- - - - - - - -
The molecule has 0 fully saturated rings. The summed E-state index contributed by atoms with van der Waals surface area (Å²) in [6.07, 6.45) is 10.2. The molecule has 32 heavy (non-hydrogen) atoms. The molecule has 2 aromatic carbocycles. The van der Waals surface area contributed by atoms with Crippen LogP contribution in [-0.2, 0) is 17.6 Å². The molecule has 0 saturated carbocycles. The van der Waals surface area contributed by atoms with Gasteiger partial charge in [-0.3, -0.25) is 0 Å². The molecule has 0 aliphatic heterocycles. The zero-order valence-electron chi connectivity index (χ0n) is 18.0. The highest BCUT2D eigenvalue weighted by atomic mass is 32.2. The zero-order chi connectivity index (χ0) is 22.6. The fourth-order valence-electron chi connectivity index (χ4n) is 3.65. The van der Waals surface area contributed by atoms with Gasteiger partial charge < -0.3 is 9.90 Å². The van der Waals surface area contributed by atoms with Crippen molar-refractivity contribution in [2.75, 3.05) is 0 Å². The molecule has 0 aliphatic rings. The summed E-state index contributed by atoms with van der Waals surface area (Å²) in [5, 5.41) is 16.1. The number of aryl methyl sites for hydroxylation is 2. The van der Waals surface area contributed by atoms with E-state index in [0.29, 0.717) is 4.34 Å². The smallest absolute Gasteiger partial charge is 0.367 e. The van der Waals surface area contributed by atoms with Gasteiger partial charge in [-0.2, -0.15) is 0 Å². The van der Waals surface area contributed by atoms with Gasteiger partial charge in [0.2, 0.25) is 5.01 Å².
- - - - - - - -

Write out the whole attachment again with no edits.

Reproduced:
The molecule has 0 fully saturated rings. The summed E-state index contributed by atoms with van der Waals surface area (Å²) in [6.07, 6.45) is 10.2. The molecule has 32 heavy (non-hydrogen) atoms. The molecule has 2 aromatic carbocycles. The van der Waals surface area contributed by atoms with Crippen LogP contribution in [-0.2, 0) is 17.6 Å². The molecule has 0 saturated carbocycles. The van der Waals surface area contributed by atoms with Gasteiger partial charge in [-0.3, -0.25) is 0 Å². The molecule has 0 aliphatic heterocycles. The zero-order valence-electron chi connectivity index (χ0n) is 18.0. The highest BCUT2D eigenvalue weighted by atomic mass is 32.2. The zero-order chi connectivity index (χ0) is 22.6. The fourth-order valence-electron chi connectivity index (χ4n) is 3.65. The van der Waals surface area contributed by atoms with Gasteiger partial charge < -0.3 is 9.90 Å². The van der Waals surface area contributed by atoms with Crippen molar-refractivity contribution in [2.75, 3.05) is 0 Å². The molecule has 0 aliphatic rings. The summed E-state index contributed by atoms with van der Waals surface area (Å²) in [5, 5.41) is 16.1. The number of aryl methyl sites for hydroxylation is 2. The van der Waals surface area contributed by atoms with E-state index in [0.29, 0.717) is 4.34 Å². The smallest absolute Gasteiger partial charge is 0.367 e. The van der Waals surface area contributed by atoms with Gasteiger partial charge in [-0.2, -0.15) is 0 Å². The van der Waals surface area contributed by atoms with Gasteiger partial charge in [0.2, 0.25) is 5.01 Å².